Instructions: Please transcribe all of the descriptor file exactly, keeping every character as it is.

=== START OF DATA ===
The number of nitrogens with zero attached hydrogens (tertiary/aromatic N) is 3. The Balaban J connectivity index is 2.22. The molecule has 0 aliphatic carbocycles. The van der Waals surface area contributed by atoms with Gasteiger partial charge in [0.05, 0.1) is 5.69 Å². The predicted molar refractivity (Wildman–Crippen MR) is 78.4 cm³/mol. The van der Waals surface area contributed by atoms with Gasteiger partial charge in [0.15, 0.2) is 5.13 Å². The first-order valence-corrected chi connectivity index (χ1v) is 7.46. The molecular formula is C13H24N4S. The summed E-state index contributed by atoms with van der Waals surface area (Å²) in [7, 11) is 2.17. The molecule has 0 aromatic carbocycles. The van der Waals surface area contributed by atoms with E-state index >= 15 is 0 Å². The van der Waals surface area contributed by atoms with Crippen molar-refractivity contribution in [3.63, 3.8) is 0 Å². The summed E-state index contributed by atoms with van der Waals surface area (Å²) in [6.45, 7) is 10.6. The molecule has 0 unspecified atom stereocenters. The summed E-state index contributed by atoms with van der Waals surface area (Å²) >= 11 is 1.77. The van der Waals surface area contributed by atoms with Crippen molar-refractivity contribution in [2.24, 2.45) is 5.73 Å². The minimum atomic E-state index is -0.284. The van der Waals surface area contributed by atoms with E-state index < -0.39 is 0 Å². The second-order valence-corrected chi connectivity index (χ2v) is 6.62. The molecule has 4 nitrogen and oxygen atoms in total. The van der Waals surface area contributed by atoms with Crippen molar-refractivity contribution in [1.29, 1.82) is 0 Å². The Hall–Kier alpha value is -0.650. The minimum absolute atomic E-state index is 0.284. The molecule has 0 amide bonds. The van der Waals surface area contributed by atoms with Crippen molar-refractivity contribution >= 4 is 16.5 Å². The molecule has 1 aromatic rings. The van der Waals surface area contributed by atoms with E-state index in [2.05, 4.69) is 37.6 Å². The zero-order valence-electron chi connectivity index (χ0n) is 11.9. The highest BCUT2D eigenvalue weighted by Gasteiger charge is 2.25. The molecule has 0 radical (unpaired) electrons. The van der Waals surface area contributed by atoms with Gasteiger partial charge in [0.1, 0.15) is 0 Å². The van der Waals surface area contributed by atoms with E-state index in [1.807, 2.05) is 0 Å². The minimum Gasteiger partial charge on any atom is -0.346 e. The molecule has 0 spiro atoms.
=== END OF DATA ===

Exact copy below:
The number of nitrogens with zero attached hydrogens (tertiary/aromatic N) is 3. The Balaban J connectivity index is 2.22. The molecule has 0 aliphatic carbocycles. The van der Waals surface area contributed by atoms with Gasteiger partial charge in [0.05, 0.1) is 5.69 Å². The predicted molar refractivity (Wildman–Crippen MR) is 78.4 cm³/mol. The van der Waals surface area contributed by atoms with Gasteiger partial charge in [0.15, 0.2) is 5.13 Å². The first-order valence-corrected chi connectivity index (χ1v) is 7.46. The molecular formula is C13H24N4S. The summed E-state index contributed by atoms with van der Waals surface area (Å²) in [7, 11) is 2.17. The molecule has 0 aromatic carbocycles. The van der Waals surface area contributed by atoms with E-state index >= 15 is 0 Å². The van der Waals surface area contributed by atoms with Crippen molar-refractivity contribution in [3.63, 3.8) is 0 Å². The summed E-state index contributed by atoms with van der Waals surface area (Å²) in [6.45, 7) is 10.6. The molecule has 0 unspecified atom stereocenters. The summed E-state index contributed by atoms with van der Waals surface area (Å²) >= 11 is 1.77. The van der Waals surface area contributed by atoms with Crippen molar-refractivity contribution in [2.24, 2.45) is 5.73 Å². The minimum atomic E-state index is -0.284. The van der Waals surface area contributed by atoms with E-state index < -0.39 is 0 Å². The second-order valence-corrected chi connectivity index (χ2v) is 6.62. The molecule has 4 nitrogen and oxygen atoms in total. The van der Waals surface area contributed by atoms with Crippen molar-refractivity contribution in [1.29, 1.82) is 0 Å². The Hall–Kier alpha value is -0.650. The minimum absolute atomic E-state index is 0.284. The molecule has 0 amide bonds. The van der Waals surface area contributed by atoms with Crippen molar-refractivity contribution >= 4 is 16.5 Å². The molecule has 1 aromatic rings. The van der Waals surface area contributed by atoms with E-state index in [2.05, 4.69) is 37.6 Å². The zero-order valence-electron chi connectivity index (χ0n) is 11.9. The highest BCUT2D eigenvalue weighted by Gasteiger charge is 2.25. The molecule has 0 radical (unpaired) electrons. The van der Waals surface area contributed by atoms with Gasteiger partial charge in [0.1, 0.15) is 0 Å². The van der Waals surface area contributed by atoms with E-state index in [1.807, 2.05) is 0 Å². The minimum Gasteiger partial charge on any atom is -0.346 e. The molecule has 0 spiro atoms.